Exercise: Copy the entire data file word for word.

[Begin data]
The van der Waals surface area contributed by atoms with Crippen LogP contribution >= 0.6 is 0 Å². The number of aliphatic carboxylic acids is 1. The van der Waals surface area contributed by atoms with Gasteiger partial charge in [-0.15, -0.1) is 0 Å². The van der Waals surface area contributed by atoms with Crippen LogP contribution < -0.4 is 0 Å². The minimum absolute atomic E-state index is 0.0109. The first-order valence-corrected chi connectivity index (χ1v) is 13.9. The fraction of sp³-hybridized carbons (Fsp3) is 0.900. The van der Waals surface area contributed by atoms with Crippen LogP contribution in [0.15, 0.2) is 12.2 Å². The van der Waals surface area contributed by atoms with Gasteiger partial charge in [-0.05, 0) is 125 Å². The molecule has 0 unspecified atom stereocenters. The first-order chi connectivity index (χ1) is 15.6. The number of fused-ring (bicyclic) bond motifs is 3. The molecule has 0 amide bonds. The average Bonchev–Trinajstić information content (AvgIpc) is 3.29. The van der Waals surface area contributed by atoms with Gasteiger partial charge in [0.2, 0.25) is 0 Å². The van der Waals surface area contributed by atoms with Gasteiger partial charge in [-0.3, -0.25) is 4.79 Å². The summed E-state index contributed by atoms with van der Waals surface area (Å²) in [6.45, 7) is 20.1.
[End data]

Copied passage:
The van der Waals surface area contributed by atoms with Crippen LogP contribution >= 0.6 is 0 Å². The number of aliphatic carboxylic acids is 1. The van der Waals surface area contributed by atoms with Gasteiger partial charge in [-0.15, -0.1) is 0 Å². The van der Waals surface area contributed by atoms with Crippen LogP contribution < -0.4 is 0 Å². The minimum absolute atomic E-state index is 0.0109. The first-order valence-corrected chi connectivity index (χ1v) is 13.9. The fraction of sp³-hybridized carbons (Fsp3) is 0.900. The van der Waals surface area contributed by atoms with Crippen LogP contribution in [0.15, 0.2) is 12.2 Å². The van der Waals surface area contributed by atoms with Gasteiger partial charge in [-0.05, 0) is 125 Å². The molecule has 0 unspecified atom stereocenters. The first-order chi connectivity index (χ1) is 15.6. The number of fused-ring (bicyclic) bond motifs is 3. The molecule has 0 amide bonds. The average Bonchev–Trinajstić information content (AvgIpc) is 3.29. The van der Waals surface area contributed by atoms with Gasteiger partial charge in [0.2, 0.25) is 0 Å². The van der Waals surface area contributed by atoms with Gasteiger partial charge in [-0.3, -0.25) is 4.79 Å². The summed E-state index contributed by atoms with van der Waals surface area (Å²) in [6.45, 7) is 20.1.